This article analyzes facts related to the development of modern communication and information technologies and cognitive sciences that call into question the traditions of European culture and philosophy in their understanding of subjectivity: the recognition of the role of consciousness in the performance of activity, the notion of the “Self” as the center of consciousness and decision-making authority, the availability of free will, the idea of human autonomy, and the existence of a private world. The author argues for the need (...) for understanding the phenomenon of consciousness, the Self, and human autonomy in light of modern scientific data, and shows that the human being is impossible without the existence of an autonomous subjective world. (shrink)
This paper sketches an historical outline of philosophy in Russia from the modern era to present time. It describes the main philosophical trends that characterized the ‘Silver Age’ in pre-revolutionary Russia (Cosmism, religious philosophy and early Marxist philosophy), and draws some lines of continuity both with Marxist and pre-Marxist philosophy. It studies the internal evolution and organization of Soviet official philosophical thought, and describes the main features the philosophical Renaissance that took place in the Soviet Union in the second half (...) of the 20th century. It finally describes the main trends, authors and publication of philosophy in Russia today. (shrink)
I intend to demonstrate that the usual understanding of the ideals and norms of scientific cognition, which is often considered inseparable from the very notion of science itself, arose in concrete historical conditions; furthermore, these ideals and norms were connected with a certain type of research and a certain type of culture. As we are beginning to realize, such an understanding of ideals and norms does not work in other historical and cultural situations. I also try to show that some (...) interpretations of the ideals and goals of science, as well as some ideas about the world (which were considered pre-scientific) gain new significance in the context of contemporary knowledge. (shrink)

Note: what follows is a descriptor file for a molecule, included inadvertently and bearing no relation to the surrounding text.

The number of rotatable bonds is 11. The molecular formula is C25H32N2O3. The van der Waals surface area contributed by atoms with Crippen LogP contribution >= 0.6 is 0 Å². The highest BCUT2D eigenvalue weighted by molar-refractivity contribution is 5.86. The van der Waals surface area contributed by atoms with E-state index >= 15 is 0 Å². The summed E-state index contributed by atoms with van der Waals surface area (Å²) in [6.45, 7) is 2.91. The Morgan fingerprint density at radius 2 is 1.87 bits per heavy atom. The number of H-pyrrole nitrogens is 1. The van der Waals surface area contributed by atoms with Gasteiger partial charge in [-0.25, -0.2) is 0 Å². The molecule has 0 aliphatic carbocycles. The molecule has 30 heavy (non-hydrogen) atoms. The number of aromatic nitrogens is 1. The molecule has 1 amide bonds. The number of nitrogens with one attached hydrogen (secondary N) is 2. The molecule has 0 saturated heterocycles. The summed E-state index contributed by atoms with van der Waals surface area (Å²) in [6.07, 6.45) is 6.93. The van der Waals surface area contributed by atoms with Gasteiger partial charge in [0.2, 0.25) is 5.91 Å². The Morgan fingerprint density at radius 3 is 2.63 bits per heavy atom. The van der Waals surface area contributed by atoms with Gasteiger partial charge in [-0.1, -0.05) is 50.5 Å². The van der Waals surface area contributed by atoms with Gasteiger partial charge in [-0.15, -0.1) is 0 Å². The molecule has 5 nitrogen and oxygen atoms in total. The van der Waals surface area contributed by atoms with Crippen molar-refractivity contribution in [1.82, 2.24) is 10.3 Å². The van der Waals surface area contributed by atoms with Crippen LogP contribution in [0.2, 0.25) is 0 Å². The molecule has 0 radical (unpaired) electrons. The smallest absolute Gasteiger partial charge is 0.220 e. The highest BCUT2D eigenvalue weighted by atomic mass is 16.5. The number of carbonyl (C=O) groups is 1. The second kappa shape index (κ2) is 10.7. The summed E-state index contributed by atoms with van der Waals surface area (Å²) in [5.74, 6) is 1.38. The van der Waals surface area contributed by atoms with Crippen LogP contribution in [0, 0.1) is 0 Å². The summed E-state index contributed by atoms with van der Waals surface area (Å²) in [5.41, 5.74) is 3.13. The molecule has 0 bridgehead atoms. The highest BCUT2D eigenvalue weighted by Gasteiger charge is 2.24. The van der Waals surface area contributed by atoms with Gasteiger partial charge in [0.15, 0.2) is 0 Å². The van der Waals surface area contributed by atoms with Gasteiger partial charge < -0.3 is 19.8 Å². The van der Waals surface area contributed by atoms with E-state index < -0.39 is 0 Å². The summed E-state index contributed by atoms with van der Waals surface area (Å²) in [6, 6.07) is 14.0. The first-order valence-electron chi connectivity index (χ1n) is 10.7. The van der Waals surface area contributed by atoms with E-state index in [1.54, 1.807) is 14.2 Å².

Any complete understanding of human psychology must take into account that a brain’s actions in the world are mediated by the body it belongs to. In the process of such interaction the human being creates artificial things, structures and mechanisms, such as technology, relationships, and culture. The subjective world is not simply the interactions between neurons at different systemic levels, but the existence of mental contents, which are determined by specific features of a certain domain of reality with which a (...) cognitive agent interacts by means of her actions. It is possible to understand specific features of the subjective world with the conception of the “embodied” and “inactive” cognition. In this framework, the problems of consciousness of consciousness, free will, the possibility of “reading” another mind and constructing mental phenomena are analyzed. If cognitive studies are not used for manipulating humans, and are not means of human degradation they must take into consideration specific features of the human phenomenon: the belonging of the human being to the social world and the world of culture. The development of cognitive studies can lead humans to new levels and contribute to new interpretations of humanism. However, under certain conditions, this development can lead to the death of the human being. This paper shows that some Soviet philosophers and psychologists, during the second half of the twentieth century, anticipated the formulations and solutions of several contemporary key problems in cognitive science before these problems emerged. (shrink)
The author presents two complementary understandings of rationality. He criticizes those who deny the continuing relevance of rationality as a cultural value as well as those who attach exaggerated importance to it.